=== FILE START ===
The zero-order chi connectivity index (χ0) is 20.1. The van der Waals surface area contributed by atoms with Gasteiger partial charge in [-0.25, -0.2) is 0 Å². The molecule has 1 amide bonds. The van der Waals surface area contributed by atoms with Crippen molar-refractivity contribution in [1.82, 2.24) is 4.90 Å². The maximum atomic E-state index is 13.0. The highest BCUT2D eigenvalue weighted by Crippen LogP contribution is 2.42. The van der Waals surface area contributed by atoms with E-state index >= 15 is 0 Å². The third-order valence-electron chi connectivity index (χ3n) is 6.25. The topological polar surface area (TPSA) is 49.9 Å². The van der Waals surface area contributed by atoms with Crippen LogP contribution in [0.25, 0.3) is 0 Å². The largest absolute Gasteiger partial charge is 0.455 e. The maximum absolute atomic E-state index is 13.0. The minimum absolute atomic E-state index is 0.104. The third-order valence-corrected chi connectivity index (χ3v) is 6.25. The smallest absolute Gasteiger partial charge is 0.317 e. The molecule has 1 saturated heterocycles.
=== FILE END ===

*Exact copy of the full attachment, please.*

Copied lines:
The zero-order chi connectivity index (χ0) is 20.1. The van der Waals surface area contributed by atoms with Gasteiger partial charge in [-0.25, -0.2) is 0 Å². The molecule has 1 amide bonds. The van der Waals surface area contributed by atoms with Crippen molar-refractivity contribution in [1.82, 2.24) is 4.90 Å². The maximum atomic E-state index is 13.0. The highest BCUT2D eigenvalue weighted by Crippen LogP contribution is 2.42. The van der Waals surface area contributed by atoms with E-state index >= 15 is 0 Å². The third-order valence-electron chi connectivity index (χ3n) is 6.25. The topological polar surface area (TPSA) is 49.9 Å². The van der Waals surface area contributed by atoms with Crippen LogP contribution in [0.25, 0.3) is 0 Å². The largest absolute Gasteiger partial charge is 0.455 e. The maximum absolute atomic E-state index is 13.0. The minimum absolute atomic E-state index is 0.104. The third-order valence-corrected chi connectivity index (χ3v) is 6.25. The smallest absolute Gasteiger partial charge is 0.317 e. The molecule has 1 saturated heterocycles.